Now, I think that there are plenty of Christians, especially pastors and teachers, who need to be able to engage with modern biblical studies. Logos Academic packages provide some great tools that, in the right hands, could help bridge the unfortunate divide between biblical and theological studies for the sake of the church!
But, if you don’t resonate with that or feel called to directly participate, Logos Academic packages probably aren’t for you.
3. You’d rather just go to the library
I LOVE having access to my Logos library wherever I go, even on my iPhone! And losing access to my Ph.D. student library carrel for almost 6 months during the COVID pandemic only intensified the premium I place on resource accessibility.
However, there are plenty of people out there, with ready access to amazing research libraries, that might not feel like spending a bunch of money on building up a Logos library. I get that! Take advantage of the library resources while you can.
Reasons why you SHOULD buy Logos Academic
My reasons why you SHOULD consider buying a Logos Academic package begin with the inverse of the previous section.
Take a closer look at Logos Academic if:
- You want to engage with Scripture in the original languages
- You want to engage with the modern biblical studies guild (even if you disagree with it)
- You want to always have access to your exegetical toolkit (whether or not there’s a library nearby)
Ultimately, whether you’re ordained or not, whether you’re an “academic” or not, if you feel called to get your hands dirty in the messy work of bringing the church and the academy back together for the sake of the church and the world, then I think you should take a look at Logos Academic resources.
What I would change about Logos Academic
OK, so I’m obviously a Logos fanboy. But I DO have some gripes with the Logos Academic packages.
Standard biblical studies resources should be in the Standard package!
For starters, I don’t understand why BDAG and HALOT (the standard Greek and Hebrew lexicons, respectively) aren’t included in the Academic Essentials or Standard packages. Instead, you have to get the Professional package to get BDAG. And HALOT isn’t included in any base package! (Although it is included in the BDAG/HALOT bundle, which occasionally goes on a good sale.)
I also really wish that certain standard grammars, such as Daniel Wallace’s Greek Grammar beyond the Basics, were included in the Academic packages somewhere, preferably in the Essentials package. NIDOTTE and NIDNTTE should also be in the base packages somewhere.
At the end of the day, even if it increased the price, I think that the Academic Essentials or Standard packages should provide you with all of the basic, standard resources to get you through seminary Greek and Hebrew courses. Why not put together Logos Academic packages based upon the recommendations in, for example, Introduction to Biblical Interpretation by Klein and Hubbard?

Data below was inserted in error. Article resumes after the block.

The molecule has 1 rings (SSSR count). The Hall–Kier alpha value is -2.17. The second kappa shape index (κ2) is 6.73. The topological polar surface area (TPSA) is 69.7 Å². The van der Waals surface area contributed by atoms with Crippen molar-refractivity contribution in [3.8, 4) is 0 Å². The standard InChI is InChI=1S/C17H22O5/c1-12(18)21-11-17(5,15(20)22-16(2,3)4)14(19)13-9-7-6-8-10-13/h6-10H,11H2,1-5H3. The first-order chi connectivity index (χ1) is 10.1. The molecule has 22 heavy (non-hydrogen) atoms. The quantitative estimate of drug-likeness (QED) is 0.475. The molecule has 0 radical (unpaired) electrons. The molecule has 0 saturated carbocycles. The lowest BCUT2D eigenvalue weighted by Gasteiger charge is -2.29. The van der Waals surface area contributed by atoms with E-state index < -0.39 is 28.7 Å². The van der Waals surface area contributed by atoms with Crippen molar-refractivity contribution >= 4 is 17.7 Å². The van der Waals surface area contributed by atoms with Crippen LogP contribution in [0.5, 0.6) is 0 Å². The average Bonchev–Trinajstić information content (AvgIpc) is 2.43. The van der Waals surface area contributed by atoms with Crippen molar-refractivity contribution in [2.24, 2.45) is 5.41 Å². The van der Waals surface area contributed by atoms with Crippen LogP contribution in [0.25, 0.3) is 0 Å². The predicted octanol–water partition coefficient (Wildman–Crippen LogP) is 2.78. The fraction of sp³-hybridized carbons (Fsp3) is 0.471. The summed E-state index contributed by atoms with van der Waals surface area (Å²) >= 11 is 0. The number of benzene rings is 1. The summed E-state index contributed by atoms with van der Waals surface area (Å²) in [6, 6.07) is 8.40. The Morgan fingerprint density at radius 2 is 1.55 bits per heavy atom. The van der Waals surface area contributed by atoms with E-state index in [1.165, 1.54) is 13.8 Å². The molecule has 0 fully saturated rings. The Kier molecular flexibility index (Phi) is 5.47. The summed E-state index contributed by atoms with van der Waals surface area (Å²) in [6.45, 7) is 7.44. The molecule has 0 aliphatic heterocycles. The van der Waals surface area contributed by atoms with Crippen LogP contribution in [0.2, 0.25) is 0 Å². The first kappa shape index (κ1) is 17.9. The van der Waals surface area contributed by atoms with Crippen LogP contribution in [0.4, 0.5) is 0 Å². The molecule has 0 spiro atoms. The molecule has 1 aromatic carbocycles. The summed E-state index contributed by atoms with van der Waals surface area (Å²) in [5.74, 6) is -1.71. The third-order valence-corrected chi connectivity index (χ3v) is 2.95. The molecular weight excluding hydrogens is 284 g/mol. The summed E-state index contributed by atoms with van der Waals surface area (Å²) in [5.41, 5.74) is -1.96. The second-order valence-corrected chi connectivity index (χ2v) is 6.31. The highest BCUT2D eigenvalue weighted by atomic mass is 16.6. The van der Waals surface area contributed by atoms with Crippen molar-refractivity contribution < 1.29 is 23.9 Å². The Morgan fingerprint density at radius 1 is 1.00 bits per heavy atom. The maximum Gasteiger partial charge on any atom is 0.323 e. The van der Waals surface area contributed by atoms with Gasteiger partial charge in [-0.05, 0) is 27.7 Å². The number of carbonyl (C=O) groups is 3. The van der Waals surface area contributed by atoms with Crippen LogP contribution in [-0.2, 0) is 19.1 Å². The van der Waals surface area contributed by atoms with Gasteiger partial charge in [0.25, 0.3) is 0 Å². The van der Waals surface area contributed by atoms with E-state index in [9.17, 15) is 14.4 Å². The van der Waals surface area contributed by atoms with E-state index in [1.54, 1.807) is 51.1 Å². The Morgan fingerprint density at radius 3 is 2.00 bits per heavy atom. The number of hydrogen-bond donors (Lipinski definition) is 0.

Needs way more theology and church history!
So much for the lack of some standard biblical studies resources in the Logos Academic packages. The theology and church history gaps are even more severe!
It’s great that Early Church Fathers and Historic Creeds and Confessions are included, but I really think that Logos Academic needs to provide access to some of the classic works of theology, as well as to an overview of church history.
Then, in addition to the Early Church Fathers texts, throw in at least some of the following:
- Anselm, Why God Became Man
- Lombard, Sentences
- Aquinas, Summa Theologica and Summa Contra Gentiles
- Martin Luther’s Basic Theological Writings
- Calvin, Institutes
- Barth, Church Dogmatics
- Turretin, Institutes
- Bavinck, Reformed Dogmatics
- The Catechism of the Catholic Church
- The Westminster Dictionary of Theological Terms
- The Oxford Dictionary of the Christian Church
- Some modern systematic theology options: Bird, Erickson, Grudem, Horton, Jenson, Pannenberg, Sonderegger
- Alister McGrath, Christian Theology: An Introduction and The Christian Theology Reader
At the end of the day, of course, whether or not you should purchase a Logos Academic base package depends upon your particular situation.
However, because every Christian is a theologian, I really do think that everyone should give Logos Bible Software, in general, a look. There are SO MANY great resources out there to help all Christians grow in their knowledge and love of God! (Please ask me for reading recommendations at any time!)
As for Logos Academic packages in particular, please don’t let the word “academic” scare you away. Even if you’re not going to seminary or getting a Ph.D., we need many more people who have the desire and the ability to engage with Scripture using academic tools! This definitely applies to pastors and teachers, but I think it also applies to the many more Bible scholars we need in the pews!
Take a look at Logos Academic packages today.
You should also check out The Logos Academic Blog!
Disclosure: I have previously purchased Logos Academic packages (Essentials, Standard, Premium), but I was given access by Logos to the Academic Professional package for an honest review.